'Mockingjay's Philip Seymour Hoffman Will Not Be Digitally Recreated, So How Will He Appear?
When Philip Seymour Hoffman died suddenly this past February it begged the inevitable question: how would this impact his role in the final Hunger Games movie which is still currently filming? Well now director Francis Lawrence has confirmed exactly how Philip Seymour Hoffman will appear in Mockingjay, and fortunately it's nothing but good news.
A lot of rumors have been floating around since Hoffman's tragic death, including one that speculated a digital solution for his Plutarch Heavensbee character. “You can do digital things; you can have conversations where you’re not focusing on him but the people he’s talking to,” an insider from the NY Post said in February when it was reported that Hoffman would be CGI-ed in to any missing scenes. We thought that solution would be a gross injustice to Hoffman, and insensitive to those who were close to him.
Fortunately Francis Lawrence (no relation to Katniss-actress Jennifer Lawrence) seemed to agree with us and said there will not be a digital recreation of the head gamemaker. Hoffman only had a small number of scenes left to film when he died and Lawrence said, "We are going to put him into those scenes, but we’re only using real footage. We’re not creating anything digital or a robotic version of him."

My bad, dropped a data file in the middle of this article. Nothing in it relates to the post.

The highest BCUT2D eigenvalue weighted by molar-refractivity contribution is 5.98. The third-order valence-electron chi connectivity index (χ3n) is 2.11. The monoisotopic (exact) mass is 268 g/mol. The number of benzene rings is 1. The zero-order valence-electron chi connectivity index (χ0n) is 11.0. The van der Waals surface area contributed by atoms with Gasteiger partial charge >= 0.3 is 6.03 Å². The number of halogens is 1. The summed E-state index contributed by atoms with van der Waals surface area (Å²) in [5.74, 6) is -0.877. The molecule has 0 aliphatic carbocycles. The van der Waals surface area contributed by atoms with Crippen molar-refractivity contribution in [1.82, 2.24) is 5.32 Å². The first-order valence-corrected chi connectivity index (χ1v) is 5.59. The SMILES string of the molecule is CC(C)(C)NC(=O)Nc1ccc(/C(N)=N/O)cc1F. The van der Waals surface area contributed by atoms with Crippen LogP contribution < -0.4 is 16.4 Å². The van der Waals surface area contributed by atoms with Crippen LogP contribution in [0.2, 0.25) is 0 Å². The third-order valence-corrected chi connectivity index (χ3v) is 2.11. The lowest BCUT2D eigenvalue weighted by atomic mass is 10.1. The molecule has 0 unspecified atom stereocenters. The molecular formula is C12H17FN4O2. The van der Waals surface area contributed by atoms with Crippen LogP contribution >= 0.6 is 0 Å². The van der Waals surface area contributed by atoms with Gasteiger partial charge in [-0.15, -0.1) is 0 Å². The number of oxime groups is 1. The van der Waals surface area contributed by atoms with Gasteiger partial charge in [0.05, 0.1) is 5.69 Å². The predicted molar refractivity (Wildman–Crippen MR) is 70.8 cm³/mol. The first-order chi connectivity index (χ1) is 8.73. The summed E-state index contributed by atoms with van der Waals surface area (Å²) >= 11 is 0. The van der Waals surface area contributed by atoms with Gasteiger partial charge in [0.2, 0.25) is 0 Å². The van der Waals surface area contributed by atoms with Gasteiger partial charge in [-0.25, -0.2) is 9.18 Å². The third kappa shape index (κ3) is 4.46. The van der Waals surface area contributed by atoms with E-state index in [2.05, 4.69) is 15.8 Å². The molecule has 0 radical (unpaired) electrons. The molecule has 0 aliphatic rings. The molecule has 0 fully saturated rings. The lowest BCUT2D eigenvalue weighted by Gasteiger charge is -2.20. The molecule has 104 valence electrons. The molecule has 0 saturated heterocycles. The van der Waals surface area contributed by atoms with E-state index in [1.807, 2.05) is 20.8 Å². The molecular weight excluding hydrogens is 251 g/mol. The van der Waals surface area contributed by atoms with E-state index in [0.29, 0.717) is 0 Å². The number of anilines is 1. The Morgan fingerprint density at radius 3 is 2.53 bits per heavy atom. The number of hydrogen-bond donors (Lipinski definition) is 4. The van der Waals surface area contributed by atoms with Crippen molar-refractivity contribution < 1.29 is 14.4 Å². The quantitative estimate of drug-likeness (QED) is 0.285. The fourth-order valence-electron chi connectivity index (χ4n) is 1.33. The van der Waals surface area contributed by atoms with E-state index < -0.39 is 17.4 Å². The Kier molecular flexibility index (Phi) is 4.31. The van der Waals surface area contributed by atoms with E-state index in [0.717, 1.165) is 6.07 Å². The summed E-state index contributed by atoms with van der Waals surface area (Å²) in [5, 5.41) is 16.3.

Producer Nina Jacobson also said most of Hoffman's remaining scenes didn't include dialogue, but in rare cases where there was a line, it will be given to another character like Haymitch or Effie. But Jacobson cautioned even that will only happen "in circumstances that we are able to do that without undermining the intent of the scene."
It's more than we could have hoped for to see how respectful director Lawrence and others involved with the film are planning to be. Deceased actors aren't always given a reprieve from CGI recreation. Even legend Audrey Hepburn's image was digitally re-imagined for a recent chocolate commercial.
Although it's more than unfortunate that we lost Philip Seymour Hoffman, we can at least take solace in the fact that a YA movie, however great it is, won't take precedence over paying him the respect he deserves.